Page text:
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Not a mock thread ... Is it time to drop the 4:3 safe zones

(April 2008)

JO
Joe
Brekkie posted:
Is much being made in 4:3 now?


The occasional sports event from abroad, but can't think of anything else now that's being made in 4:3 - ITV News was probably the last major thing to catch up.

This isn't a dig at you, but can I ask why you double space your posts?
MS
Mr-Stabby London London
Are the occasional 'TOTP2' programmes made these days in 4:3? You'd think they would be considering that 99% of the material shown on it would be 4:3 anyway.
NG
noggin Founding member
DVB Cornwall posted:
Examples from Melodifestivalen of 4:3 graphics cropping.


Yep - as I remember the important graphics are JUST in 4:3 safe. The cropped leading digit of the left hand phone number is probably a mistake... There is no other reason to range them in as far as they are.

The song strap is more 4:3 friendly than I remember (don't have my MF DVDs to hand at the mo)
NG
noggin Founding member
Brekkie posted:
Is much being made in 4:3 now?


Very little in the UK - apart from the low budget channels. Talking Movies was the last non-archive BBC show in production in 4:3 last time I checked. Parkinson was probably the last high-profile BBC show made in 4:3 (it switched to 16:9 when he switched channels)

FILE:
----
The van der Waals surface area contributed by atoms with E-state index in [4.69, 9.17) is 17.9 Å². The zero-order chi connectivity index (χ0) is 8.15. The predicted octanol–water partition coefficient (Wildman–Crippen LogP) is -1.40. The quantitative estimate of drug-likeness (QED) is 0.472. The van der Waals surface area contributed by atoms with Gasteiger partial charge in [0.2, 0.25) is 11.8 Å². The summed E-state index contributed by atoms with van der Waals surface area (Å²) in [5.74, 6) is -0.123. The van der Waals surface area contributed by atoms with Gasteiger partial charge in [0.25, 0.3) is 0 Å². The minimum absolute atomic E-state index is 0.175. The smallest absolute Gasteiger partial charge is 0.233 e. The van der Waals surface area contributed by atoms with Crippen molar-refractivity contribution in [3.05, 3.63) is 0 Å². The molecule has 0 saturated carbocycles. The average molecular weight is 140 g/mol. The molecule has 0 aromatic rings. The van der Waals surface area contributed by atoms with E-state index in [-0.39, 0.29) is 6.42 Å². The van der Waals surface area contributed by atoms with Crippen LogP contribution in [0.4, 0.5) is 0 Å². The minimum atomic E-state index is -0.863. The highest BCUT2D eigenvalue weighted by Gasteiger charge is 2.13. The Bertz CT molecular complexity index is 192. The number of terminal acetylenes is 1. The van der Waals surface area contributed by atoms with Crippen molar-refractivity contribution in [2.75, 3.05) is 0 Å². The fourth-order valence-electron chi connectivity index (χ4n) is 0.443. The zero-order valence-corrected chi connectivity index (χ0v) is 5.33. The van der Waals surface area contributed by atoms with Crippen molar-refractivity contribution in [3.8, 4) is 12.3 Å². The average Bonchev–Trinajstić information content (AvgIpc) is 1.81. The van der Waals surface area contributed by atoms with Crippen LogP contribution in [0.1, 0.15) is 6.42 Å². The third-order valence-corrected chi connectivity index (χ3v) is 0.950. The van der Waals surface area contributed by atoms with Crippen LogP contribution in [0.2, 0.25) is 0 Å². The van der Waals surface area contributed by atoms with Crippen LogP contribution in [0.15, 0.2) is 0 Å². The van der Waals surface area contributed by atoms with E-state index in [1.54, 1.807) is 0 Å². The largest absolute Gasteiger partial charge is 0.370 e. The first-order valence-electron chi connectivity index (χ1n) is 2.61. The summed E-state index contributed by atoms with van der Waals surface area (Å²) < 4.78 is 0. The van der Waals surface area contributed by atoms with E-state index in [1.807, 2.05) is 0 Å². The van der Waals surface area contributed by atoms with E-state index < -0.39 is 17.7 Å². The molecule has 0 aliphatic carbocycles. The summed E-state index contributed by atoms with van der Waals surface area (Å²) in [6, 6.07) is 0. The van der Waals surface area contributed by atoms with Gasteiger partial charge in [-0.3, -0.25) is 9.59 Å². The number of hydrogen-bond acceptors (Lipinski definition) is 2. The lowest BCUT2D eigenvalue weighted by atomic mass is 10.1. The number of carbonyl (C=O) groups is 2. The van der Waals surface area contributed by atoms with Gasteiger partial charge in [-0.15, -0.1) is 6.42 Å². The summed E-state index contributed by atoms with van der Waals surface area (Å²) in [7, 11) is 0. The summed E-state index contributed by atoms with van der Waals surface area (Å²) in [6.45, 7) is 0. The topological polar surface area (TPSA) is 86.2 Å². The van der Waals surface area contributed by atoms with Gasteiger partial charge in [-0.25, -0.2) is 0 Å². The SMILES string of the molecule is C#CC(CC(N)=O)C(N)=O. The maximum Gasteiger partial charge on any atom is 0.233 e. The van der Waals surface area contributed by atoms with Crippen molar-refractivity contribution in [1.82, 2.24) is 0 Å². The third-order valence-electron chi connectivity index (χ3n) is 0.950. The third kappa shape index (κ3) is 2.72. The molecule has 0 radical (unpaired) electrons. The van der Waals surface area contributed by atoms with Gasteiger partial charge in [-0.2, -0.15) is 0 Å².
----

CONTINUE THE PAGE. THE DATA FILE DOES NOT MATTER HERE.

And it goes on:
BR
Brekkie Wales Wales Today
Jugalug posted:
Brekkie posted:
Is much being made in 4:3 now?


The occasional sports event from abroad, but can't think of anything else now that's being made in 4:3 - ITV News was probably the last major thing to catch up.

This isn't a dig at you, but can I ask why you double space your posts?


Habit - that's all.
JO
Joe
Brekkie posted:
Jugalug posted:
Brekkie posted:
Is much being made in 4:3 now? The occasional sports event from abroad, but can't think of anything else now that's being made in 4:3 - ITV News was probably the last major thing to catch up.

This isn't a dig at you, but can I ask why you double space your posts?

Habit - that's all.

Fair enough.
MA
Markymark Meridian (Thames Valley) South Today
We were on holiday in Italy last week. One of the channels on the hotel TV was Germany's ARD. This was being sourced from satellite (Hotbird I think). The hotel room TV was 4:3, and the receiver at the head end had been set to 4:3 CCO. It was quite evident that ARD's actual transmissions were 16:9, and there was no 4:3 safe zone. All captions were cropped on the TV, and at one point half of a presenter's face was missing. Also, I don't recall seeing a DOG at all.

Compare with BBC World on the same satellite, in 14:9 letterbox.